Huge Week for Anti-Aging Research in Mice

I have covered anti-aging research on this blog a few times in the past: partly because aging reversal can often imply hair loss reversal; and partly because I also cover medical items of interest once a month. This week was one of the best ever in anti-aging research, especially for mice (and their fur). A number of people have posted links about some of the below developments in the last post (with special thanks to commentator “Netshed” who was especially prolific), and several people have also e-mailed me relevant links.

Senescent Cell Destruction Results in More Youthful Mice

For many years, scientists have known that the quantity of senescent cells (i.e., aged cells that have stopped dividing) correlates with aging in humans. More recently, research has suggested that senescent cells also damage other nearby healthy cells. So, not surprisingly, some scientists have conducted experiments to see if removing these old senescent cells (ideally, without damaging other normally functioning cells) reversed signs of aging and increased life expectancy. A few experiments in mice have suggested the answer to be in the affirmative (e.g., this one from 2011 and this one from 2015). There is now even a name (senolytics) for the class of drugs that can kill senescent cells.

This week, a groundbreaking study (led by Dr. Peter de Keizer) from the Netherlands found that a drug that they developed to kill senescent cells causes dramatic improvements in mice health and essentially reverses their aging. For our purposes, the most important thing was that these mice saw regrowth of healthy fur/hair! Key photos below (green arrows on rightmost column show hair regrowth in almost all mice after FOXO4 peptide ingestion):

Mice hair regrowth from destroying senescent cells

The team behind this research plans clinical trials in humans in the near future. There are literally 100s of articles on this development, and various scientists from other countries have been quoted as saying that this development is potentially a huge breakthrough in anti-aging science. Two contrasting sources here and here.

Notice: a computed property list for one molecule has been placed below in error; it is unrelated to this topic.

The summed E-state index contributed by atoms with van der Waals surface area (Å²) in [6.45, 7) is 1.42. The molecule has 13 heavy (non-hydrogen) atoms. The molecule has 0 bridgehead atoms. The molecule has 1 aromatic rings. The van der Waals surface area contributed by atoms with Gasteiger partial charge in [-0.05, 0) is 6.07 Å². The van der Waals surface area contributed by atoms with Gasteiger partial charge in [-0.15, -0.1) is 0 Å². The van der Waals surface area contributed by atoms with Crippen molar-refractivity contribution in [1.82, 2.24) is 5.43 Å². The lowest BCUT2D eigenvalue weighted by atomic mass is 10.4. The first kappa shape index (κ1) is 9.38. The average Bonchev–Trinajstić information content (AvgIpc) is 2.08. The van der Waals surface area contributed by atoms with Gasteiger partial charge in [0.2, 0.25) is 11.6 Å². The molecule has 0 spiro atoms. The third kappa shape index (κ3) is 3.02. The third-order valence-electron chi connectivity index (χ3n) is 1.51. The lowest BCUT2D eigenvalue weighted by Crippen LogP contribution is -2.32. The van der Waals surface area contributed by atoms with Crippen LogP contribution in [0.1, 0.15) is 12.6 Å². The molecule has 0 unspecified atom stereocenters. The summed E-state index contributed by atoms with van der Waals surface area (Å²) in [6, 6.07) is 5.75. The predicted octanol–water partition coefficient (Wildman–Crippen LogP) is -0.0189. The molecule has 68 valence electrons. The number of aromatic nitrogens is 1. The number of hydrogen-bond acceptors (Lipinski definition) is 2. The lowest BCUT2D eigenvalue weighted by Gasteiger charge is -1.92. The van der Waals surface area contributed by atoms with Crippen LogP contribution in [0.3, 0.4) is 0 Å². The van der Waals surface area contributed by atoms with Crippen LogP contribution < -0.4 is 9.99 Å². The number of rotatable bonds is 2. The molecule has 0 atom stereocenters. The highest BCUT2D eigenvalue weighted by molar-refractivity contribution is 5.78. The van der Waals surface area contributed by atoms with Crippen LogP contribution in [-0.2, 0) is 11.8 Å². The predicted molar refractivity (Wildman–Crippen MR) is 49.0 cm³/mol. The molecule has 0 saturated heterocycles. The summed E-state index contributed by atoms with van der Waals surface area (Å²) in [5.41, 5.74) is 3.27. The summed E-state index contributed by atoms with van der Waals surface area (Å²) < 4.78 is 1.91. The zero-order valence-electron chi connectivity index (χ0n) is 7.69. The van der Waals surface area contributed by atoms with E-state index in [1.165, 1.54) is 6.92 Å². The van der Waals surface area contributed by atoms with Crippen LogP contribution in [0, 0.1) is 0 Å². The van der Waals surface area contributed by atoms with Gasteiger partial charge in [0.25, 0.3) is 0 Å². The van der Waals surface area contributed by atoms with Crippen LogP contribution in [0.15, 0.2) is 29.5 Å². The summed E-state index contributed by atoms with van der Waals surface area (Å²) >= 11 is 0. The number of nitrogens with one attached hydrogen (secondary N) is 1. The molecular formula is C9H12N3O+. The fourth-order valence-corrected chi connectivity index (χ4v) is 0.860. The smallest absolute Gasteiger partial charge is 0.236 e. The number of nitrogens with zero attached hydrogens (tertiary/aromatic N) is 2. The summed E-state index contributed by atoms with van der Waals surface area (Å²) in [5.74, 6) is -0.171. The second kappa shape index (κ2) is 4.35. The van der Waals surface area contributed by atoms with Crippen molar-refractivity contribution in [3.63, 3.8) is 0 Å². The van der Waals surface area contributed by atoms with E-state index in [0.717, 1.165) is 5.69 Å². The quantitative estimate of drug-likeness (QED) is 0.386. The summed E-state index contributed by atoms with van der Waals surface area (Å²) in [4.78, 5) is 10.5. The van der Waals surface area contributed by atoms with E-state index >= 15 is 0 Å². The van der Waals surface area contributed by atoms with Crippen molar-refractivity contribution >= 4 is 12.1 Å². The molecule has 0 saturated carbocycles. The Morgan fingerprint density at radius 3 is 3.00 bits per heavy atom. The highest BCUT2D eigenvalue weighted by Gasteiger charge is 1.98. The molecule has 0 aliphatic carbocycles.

Addendum 1: In case anyone got the wrong idea from my recent post on obesity perhaps benefiting scalp hair, this study is worth reading.

Addendum 2: Specially for Mr. “nasa_rs”: “JAK inhibition alleviates the cellular senescence-associated secretory phenotype and frailty in old age“.

David Sinclair Update

I have covered anti-aging Harvard-based Australian researcher Dr. David Sinclair (widely associated with resveratrol) once on this blog before here. In a new paper, him and his colleagues have found a way to protect a mouse’s DNA from damage via boosting NAD+ levels, and they are supposedly ready to test it in people. Dr. Sinclair in some ways is the Dr. George Cotsarelis or Dr. Ken Washenik of the anti-aging world. You decide what I mean by the above sentence.

Note that there is also a Dr. Rodney Sinclair who is a famous hair loss researcher that I have covered a few times on this blog. He is also from Australia.

Young Blood Without the Need for a Donor

In recent years, a number of scientists have been researching the fascinating subject of whether older people can be rejuvenated by the infusion of blood from the young! Billionaire Peter Thiel is especially interested. However, one major problem with this strategy for older non-wealthy people is that there might not be enough young healthy donors with the correct blood type willing to donate at reasonable prices. However, this week, scientists from Germany published research that could be a workaround for this problem. Just make old blood young again (in mice) via the addition of osteopontin protein and forget about the young. After all, “youth is wasted on the young”.